The Short Happy Life of Francis Macomber Section 1 Summary
It is lunchtime and "they" are sitting under a tent having some gin cocktails – Macomber remarks that "it's the thing to do" (1.5).
Macomber consults with Wilson about tipping rules. How much should he give the barkeep?
Time for a flashback. Half an hour, to be exact.
About thirty minutes ago, Macomber was carried back to camp on the shoulders workers, but not gun-bearers, who take him to his tent. It seems to be some sort of strange celebration.
The festivities don't include his wife, who joins the two men in the tent, but is giving her husband the cold shoulder.
Wilson compliments Macombers success in getting a lion on the hunt, but Macomber's wife is still stewing for some reason.
It has to be said: she's also beautiful and a former model.
Wilson is a white hunter, dressed with all of the accessories of a macho guy (including four big cartridges of ammunition). He is weathered and sunbaked, like Robert Redford in Out of Africa.
Macomber is good-looking in a different way – younger, fresher, with safari clothes that look new and a bit less natural. He's a good athlete, but a coward.
The subject of the lion comes up again and is awkwardly dropped. Margot makes some remarks about Wilson's appearance. She's needling both of the men, but then gets emotional and leaves, saying she wished it – whatever it is – hadn't happened. The men seem uncomfortable.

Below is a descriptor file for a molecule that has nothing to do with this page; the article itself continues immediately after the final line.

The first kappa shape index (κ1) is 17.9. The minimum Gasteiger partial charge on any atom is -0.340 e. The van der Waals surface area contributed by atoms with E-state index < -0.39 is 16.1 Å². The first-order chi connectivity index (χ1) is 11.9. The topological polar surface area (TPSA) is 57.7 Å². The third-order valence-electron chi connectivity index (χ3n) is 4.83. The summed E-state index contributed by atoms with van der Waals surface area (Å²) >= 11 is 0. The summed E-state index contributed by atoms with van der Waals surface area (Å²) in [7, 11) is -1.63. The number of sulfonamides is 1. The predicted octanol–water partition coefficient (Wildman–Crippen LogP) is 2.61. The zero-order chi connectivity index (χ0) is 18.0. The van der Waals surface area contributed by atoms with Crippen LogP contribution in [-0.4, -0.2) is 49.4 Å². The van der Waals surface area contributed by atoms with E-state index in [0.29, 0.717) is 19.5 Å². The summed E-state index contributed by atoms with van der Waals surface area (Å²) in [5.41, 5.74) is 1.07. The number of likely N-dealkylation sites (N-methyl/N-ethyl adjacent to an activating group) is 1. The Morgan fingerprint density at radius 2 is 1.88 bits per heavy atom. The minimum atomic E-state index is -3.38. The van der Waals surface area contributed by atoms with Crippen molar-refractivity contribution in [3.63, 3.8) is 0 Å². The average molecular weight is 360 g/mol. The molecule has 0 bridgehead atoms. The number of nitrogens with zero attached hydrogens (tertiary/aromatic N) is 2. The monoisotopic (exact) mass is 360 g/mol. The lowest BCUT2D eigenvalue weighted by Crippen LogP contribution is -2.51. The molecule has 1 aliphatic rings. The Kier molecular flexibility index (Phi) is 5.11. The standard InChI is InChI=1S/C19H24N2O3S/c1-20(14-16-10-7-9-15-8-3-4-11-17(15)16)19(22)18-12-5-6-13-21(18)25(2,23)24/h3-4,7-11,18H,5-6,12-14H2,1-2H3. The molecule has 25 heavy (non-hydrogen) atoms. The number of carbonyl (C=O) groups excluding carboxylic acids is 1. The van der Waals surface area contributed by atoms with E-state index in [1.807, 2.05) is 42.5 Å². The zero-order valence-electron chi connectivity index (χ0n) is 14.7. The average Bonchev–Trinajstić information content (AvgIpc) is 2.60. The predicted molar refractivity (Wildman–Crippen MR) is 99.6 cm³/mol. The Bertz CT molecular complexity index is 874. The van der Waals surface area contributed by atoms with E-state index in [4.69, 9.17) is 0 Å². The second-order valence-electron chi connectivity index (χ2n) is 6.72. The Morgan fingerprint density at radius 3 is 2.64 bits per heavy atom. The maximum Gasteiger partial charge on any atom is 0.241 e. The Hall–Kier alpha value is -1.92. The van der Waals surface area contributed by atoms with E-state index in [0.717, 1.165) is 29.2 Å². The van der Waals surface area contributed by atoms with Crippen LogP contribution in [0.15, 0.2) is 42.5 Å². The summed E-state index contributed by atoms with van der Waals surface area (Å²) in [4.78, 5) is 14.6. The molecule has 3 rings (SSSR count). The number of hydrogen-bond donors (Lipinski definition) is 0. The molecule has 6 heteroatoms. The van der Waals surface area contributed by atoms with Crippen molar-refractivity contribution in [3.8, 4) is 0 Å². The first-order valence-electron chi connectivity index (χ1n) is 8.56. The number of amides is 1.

When Macomber persistently thanks Wilson for helping him with the lion, Wilson tries to brush off the gratitude.
Wilson notices "the boys" in the camp acting strangely toward Macomber, so he snaps at one of them in Swahili, threatening to whip him.
Macomber can't stop talking about "that lion business" (1.60) and is now worried that word will spread that he's a big coward. But Wilson assures him that he's a professional and never talks about his clients. Macomber's secret is safe.
Then Wilson thinks a bit more about his relationships with his clients – the people he takes on hunts. He needs to keep some distance – not become so involved in their emotional dramas and just drink their whisky.
Macomber admits that he "bolted like a rabbit" (1.66), and Wilson doesn't know what to say. It's true, after all. They make a plan to hunt buffalo the next day, so Macomber can make up for being afraid.
Their conversation prompts Wilson to realize that he just can't figure out Americans. One minute he likes them, and the next he's not a fan.
Meanwhile Margot returns to the dining tent with a new attitude, pretending not to care that her husband is a coward. She provokes Wilson, who begins to think about what tough nuts to crack American women are. She insists on going on the buffalo hunt, too.
They begin to eat elands, which sparks a conversation about dangerous animals.
Margot starts in on Macomber again until he calls her out for ragging on him about the whole lion debacle.
Wilson wonders at what a wench Margot is – but what does one expect of a wife whose husband is a coward?